Tuesday, May 05, 2009

Afghanistan insurgency tactics

An interesting note about Helmand accompanies Simon Assaf's article on the collapse of the Afghanistan occupation:

According to intelligence sources quoted by the influential Royal United Services Institute (Rusi), Taliban leader Mullah Omar ordered his forces in September 2008 to concentrate on pinning down British troops in Helmand.

In 2006, occupation forces poured into the region in an attempt to expand the remit of the Afghan government.

Instead the move widened and deepened the resistance to foreign forces.

The Taliban hoped a “hard pounding” of British soldiers would draw in troops from other regions, freeing up the insurgency to spread. The tactic seems to be working.

The bulk of the new surge of US troops are heading to the region to bail out the British forces, while the British officers have been complaining that they have insufficient troops and equipment to fend off the insurgents.

Who knows if Mullah Omar really is dispensing orders from his underground bunker in Quetta? The point is that the strategy is being implemented, and it is working. The "neo-Taliban", as they have been dubbed, may well be the worst possible leadership for the resistance (which is of course far, far broader than the Talibs themselves). For a start, all indications are that they remain politically unpopular and couldn't possibly gain hegemony. However, the fact that the strategy is working is indicative of growing effective support for the Taliban. This could be in part due to the political tactics that Giustozzi attributes to them. Giustozzi notes, for example, that unlike some of their ideological confederates in Iraq, they have not targeted civilians. Intriguingly, Giustozzi also points out that the polls from Afghanistan are heavily biased toward educated, non-Pashtun sectors of the population, which he says explains why support for the insurgency has been so difficult to measure. There is, of course, a wider geopolitical reason why the tactic of pinning troops down in Helmand is proving effective. This is the disintegration of the Euro-American alliance, which was signposted during the Georgia crisis (which is back in the charts), and is increasingly obvious in the disinclination of many NATO states to contribute substantially to the occupation.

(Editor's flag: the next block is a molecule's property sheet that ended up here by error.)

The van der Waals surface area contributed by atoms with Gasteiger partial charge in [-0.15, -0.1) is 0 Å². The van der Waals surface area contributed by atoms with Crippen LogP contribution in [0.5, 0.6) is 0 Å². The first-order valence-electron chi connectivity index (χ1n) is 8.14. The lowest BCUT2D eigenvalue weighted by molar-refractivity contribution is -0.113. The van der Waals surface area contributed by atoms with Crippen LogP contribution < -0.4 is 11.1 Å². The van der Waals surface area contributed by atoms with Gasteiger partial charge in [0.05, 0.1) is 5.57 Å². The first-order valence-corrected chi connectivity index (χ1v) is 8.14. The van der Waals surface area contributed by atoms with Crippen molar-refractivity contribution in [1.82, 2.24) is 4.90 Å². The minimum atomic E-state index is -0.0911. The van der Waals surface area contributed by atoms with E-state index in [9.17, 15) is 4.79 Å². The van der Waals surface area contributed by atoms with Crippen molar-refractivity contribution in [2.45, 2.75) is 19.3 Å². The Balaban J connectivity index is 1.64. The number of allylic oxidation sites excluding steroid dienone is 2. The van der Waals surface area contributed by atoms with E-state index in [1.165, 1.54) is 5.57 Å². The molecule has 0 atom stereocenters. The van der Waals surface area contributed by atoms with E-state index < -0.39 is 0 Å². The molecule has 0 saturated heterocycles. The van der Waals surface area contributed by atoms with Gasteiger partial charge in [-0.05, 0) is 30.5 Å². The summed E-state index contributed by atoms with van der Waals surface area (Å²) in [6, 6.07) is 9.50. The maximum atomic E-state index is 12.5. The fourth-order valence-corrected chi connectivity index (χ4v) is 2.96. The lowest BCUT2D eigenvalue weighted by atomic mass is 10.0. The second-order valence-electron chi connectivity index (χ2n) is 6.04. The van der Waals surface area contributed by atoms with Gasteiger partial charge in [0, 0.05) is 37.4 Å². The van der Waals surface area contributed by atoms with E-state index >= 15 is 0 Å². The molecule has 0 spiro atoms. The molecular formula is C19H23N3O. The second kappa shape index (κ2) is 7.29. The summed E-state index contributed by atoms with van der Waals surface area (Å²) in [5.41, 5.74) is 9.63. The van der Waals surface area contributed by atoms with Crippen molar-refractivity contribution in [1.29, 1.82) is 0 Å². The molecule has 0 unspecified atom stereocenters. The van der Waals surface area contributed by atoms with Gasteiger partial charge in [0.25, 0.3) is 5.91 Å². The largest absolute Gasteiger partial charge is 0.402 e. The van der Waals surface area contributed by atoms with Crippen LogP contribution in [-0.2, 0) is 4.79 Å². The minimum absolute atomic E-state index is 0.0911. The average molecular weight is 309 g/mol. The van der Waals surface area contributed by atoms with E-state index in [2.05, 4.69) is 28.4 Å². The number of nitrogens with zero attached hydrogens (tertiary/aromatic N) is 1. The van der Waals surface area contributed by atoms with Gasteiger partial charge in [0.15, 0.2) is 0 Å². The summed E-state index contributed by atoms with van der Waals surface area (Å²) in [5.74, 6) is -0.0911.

Update: interview with Giustozzi here.